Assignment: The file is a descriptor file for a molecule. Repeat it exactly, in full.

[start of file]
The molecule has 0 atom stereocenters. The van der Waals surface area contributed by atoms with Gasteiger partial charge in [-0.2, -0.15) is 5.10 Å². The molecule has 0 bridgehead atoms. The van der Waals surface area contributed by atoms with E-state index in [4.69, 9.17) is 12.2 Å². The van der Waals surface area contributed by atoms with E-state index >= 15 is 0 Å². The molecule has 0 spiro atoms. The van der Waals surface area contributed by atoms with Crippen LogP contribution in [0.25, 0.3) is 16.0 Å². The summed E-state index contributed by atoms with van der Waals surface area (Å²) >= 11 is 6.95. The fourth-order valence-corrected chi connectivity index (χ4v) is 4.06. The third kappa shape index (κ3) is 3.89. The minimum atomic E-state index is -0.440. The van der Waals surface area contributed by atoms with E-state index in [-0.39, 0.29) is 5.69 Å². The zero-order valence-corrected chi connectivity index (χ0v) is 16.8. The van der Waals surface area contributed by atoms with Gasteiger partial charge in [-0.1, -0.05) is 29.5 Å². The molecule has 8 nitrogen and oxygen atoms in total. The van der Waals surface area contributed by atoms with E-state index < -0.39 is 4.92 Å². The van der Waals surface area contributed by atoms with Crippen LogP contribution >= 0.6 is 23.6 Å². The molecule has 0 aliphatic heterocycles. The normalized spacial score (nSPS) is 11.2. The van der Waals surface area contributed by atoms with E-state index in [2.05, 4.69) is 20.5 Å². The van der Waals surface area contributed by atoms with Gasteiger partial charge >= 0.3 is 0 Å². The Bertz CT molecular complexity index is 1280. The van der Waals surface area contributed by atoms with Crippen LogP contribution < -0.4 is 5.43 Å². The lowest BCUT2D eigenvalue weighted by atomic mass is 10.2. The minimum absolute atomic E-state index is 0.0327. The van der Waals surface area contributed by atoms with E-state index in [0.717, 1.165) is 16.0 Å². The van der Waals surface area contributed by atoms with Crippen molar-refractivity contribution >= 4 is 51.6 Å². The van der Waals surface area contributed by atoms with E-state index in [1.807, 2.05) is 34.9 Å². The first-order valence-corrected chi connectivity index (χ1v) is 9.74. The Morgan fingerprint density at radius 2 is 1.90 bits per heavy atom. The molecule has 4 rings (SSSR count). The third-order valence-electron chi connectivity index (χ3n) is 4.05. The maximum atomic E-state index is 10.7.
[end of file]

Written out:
The molecule has 0 atom stereocenters. The van der Waals surface area contributed by atoms with Gasteiger partial charge in [-0.2, -0.15) is 5.10 Å². The molecule has 0 bridgehead atoms. The van der Waals surface area contributed by atoms with E-state index in [4.69, 9.17) is 12.2 Å². The van der Waals surface area contributed by atoms with E-state index >= 15 is 0 Å². The molecule has 0 spiro atoms. The van der Waals surface area contributed by atoms with Crippen LogP contribution in [0.25, 0.3) is 16.0 Å². The summed E-state index contributed by atoms with van der Waals surface area (Å²) >= 11 is 6.95. The fourth-order valence-corrected chi connectivity index (χ4v) is 4.06. The third kappa shape index (κ3) is 3.89. The minimum atomic E-state index is -0.440. The van der Waals surface area contributed by atoms with E-state index in [-0.39, 0.29) is 5.69 Å². The zero-order valence-corrected chi connectivity index (χ0v) is 16.8. The van der Waals surface area contributed by atoms with Gasteiger partial charge in [-0.1, -0.05) is 29.5 Å². The molecule has 8 nitrogen and oxygen atoms in total. The van der Waals surface area contributed by atoms with E-state index < -0.39 is 4.92 Å². The van der Waals surface area contributed by atoms with Crippen LogP contribution >= 0.6 is 23.6 Å². The molecule has 0 aliphatic heterocycles. The normalized spacial score (nSPS) is 11.2. The van der Waals surface area contributed by atoms with E-state index in [2.05, 4.69) is 20.5 Å². The van der Waals surface area contributed by atoms with Gasteiger partial charge >= 0.3 is 0 Å². The Bertz CT molecular complexity index is 1280. The van der Waals surface area contributed by atoms with Crippen LogP contribution < -0.4 is 5.43 Å². The lowest BCUT2D eigenvalue weighted by atomic mass is 10.2. The minimum absolute atomic E-state index is 0.0327. The van der Waals surface area contributed by atoms with E-state index in [0.717, 1.165) is 16.0 Å². The van der Waals surface area contributed by atoms with Crippen molar-refractivity contribution >= 4 is 51.6 Å². The van der Waals surface area contributed by atoms with E-state index in [1.807, 2.05) is 34.9 Å². The first-order valence-corrected chi connectivity index (χ1v) is 9.74. The Morgan fingerprint density at radius 2 is 1.90 bits per heavy atom. The molecule has 4 rings (SSSR count). The third-order valence-electron chi connectivity index (χ3n) is 4.05. The maximum atomic E-state index is 10.7.